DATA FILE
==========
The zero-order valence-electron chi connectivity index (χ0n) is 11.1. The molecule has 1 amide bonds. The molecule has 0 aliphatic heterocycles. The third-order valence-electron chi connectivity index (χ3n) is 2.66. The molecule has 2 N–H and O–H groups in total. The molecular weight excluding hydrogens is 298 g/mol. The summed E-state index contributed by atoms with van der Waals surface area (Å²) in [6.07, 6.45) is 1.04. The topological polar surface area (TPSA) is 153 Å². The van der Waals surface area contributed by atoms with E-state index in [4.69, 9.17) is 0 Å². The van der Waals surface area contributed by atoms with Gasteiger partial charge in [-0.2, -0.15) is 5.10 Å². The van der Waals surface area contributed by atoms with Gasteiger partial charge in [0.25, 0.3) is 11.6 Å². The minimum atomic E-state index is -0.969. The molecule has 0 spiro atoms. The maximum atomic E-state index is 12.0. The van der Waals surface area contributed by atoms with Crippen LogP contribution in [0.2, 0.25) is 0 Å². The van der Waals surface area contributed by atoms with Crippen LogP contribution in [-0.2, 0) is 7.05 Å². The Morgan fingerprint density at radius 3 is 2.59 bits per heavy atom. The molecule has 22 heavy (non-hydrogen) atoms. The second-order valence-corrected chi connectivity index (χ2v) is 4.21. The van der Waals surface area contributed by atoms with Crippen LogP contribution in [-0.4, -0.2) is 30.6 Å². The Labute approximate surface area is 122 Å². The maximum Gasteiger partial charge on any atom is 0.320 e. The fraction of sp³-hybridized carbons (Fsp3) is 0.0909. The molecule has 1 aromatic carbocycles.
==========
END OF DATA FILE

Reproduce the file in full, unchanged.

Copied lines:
The zero-order valence-electron chi connectivity index (χ0n) is 11.1. The molecule has 1 amide bonds. The molecule has 0 aliphatic heterocycles. The third-order valence-electron chi connectivity index (χ3n) is 2.66. The molecule has 2 N–H and O–H groups in total. The molecular weight excluding hydrogens is 298 g/mol. The summed E-state index contributed by atoms with van der Waals surface area (Å²) in [6.07, 6.45) is 1.04. The topological polar surface area (TPSA) is 153 Å². The van der Waals surface area contributed by atoms with E-state index in [4.69, 9.17) is 0 Å². The van der Waals surface area contributed by atoms with Gasteiger partial charge in [-0.2, -0.15) is 5.10 Å². The van der Waals surface area contributed by atoms with Gasteiger partial charge in [0.25, 0.3) is 11.6 Å². The minimum atomic E-state index is -0.969. The molecule has 0 spiro atoms. The maximum atomic E-state index is 12.0. The van der Waals surface area contributed by atoms with Crippen LogP contribution in [0.2, 0.25) is 0 Å². The van der Waals surface area contributed by atoms with Crippen LogP contribution in [-0.2, 0) is 7.05 Å². The Morgan fingerprint density at radius 3 is 2.59 bits per heavy atom. The molecule has 22 heavy (non-hydrogen) atoms. The second-order valence-corrected chi connectivity index (χ2v) is 4.21. The van der Waals surface area contributed by atoms with Crippen LogP contribution in [-0.4, -0.2) is 30.6 Å². The Labute approximate surface area is 122 Å². The maximum Gasteiger partial charge on any atom is 0.320 e. The fraction of sp³-hybridized carbons (Fsp3) is 0.0909. The molecule has 1 aromatic carbocycles.